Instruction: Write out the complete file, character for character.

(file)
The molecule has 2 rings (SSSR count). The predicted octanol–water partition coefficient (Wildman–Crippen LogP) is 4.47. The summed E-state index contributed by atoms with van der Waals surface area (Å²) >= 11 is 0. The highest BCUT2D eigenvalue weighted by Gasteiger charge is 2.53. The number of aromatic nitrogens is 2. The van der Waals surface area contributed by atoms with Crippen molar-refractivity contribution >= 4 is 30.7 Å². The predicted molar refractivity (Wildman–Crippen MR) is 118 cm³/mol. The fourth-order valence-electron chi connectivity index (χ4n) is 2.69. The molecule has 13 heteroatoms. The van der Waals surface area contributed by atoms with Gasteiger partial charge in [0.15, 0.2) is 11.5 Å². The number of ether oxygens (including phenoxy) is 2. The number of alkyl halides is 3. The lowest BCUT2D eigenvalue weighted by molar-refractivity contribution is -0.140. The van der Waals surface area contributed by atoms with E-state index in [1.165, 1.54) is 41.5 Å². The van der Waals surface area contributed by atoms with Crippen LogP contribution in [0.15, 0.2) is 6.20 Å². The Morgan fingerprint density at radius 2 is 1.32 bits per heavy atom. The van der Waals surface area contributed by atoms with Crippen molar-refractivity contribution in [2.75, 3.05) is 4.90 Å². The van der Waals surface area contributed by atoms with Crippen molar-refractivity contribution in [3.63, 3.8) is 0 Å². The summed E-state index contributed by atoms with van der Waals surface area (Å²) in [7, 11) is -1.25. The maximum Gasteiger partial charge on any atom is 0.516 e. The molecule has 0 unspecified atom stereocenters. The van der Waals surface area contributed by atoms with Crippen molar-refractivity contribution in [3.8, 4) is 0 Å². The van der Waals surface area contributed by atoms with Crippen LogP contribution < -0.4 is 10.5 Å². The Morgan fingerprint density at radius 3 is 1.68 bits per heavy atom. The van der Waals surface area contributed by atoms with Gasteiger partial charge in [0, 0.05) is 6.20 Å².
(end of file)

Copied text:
The molecule has 2 rings (SSSR count). The predicted octanol–water partition coefficient (Wildman–Crippen LogP) is 4.47. The summed E-state index contributed by atoms with van der Waals surface area (Å²) >= 11 is 0. The highest BCUT2D eigenvalue weighted by Gasteiger charge is 2.53. The number of aromatic nitrogens is 2. The van der Waals surface area contributed by atoms with Crippen molar-refractivity contribution >= 4 is 30.7 Å². The predicted molar refractivity (Wildman–Crippen MR) is 118 cm³/mol. The fourth-order valence-electron chi connectivity index (χ4n) is 2.69. The molecule has 13 heteroatoms. The van der Waals surface area contributed by atoms with Gasteiger partial charge in [0.15, 0.2) is 11.5 Å². The number of ether oxygens (including phenoxy) is 2. The number of alkyl halides is 3. The lowest BCUT2D eigenvalue weighted by molar-refractivity contribution is -0.140. The van der Waals surface area contributed by atoms with E-state index in [1.165, 1.54) is 41.5 Å². The van der Waals surface area contributed by atoms with Crippen LogP contribution in [0.15, 0.2) is 6.20 Å². The Morgan fingerprint density at radius 2 is 1.32 bits per heavy atom. The van der Waals surface area contributed by atoms with Crippen molar-refractivity contribution in [2.75, 3.05) is 4.90 Å². The van der Waals surface area contributed by atoms with Crippen molar-refractivity contribution in [3.63, 3.8) is 0 Å². The summed E-state index contributed by atoms with van der Waals surface area (Å²) in [7, 11) is -1.25. The maximum Gasteiger partial charge on any atom is 0.516 e. The molecule has 0 unspecified atom stereocenters. The van der Waals surface area contributed by atoms with Crippen molar-refractivity contribution in [3.8, 4) is 0 Å². The van der Waals surface area contributed by atoms with Crippen LogP contribution < -0.4 is 10.5 Å². The Morgan fingerprint density at radius 3 is 1.68 bits per heavy atom. The van der Waals surface area contributed by atoms with Gasteiger partial charge in [0, 0.05) is 6.20 Å².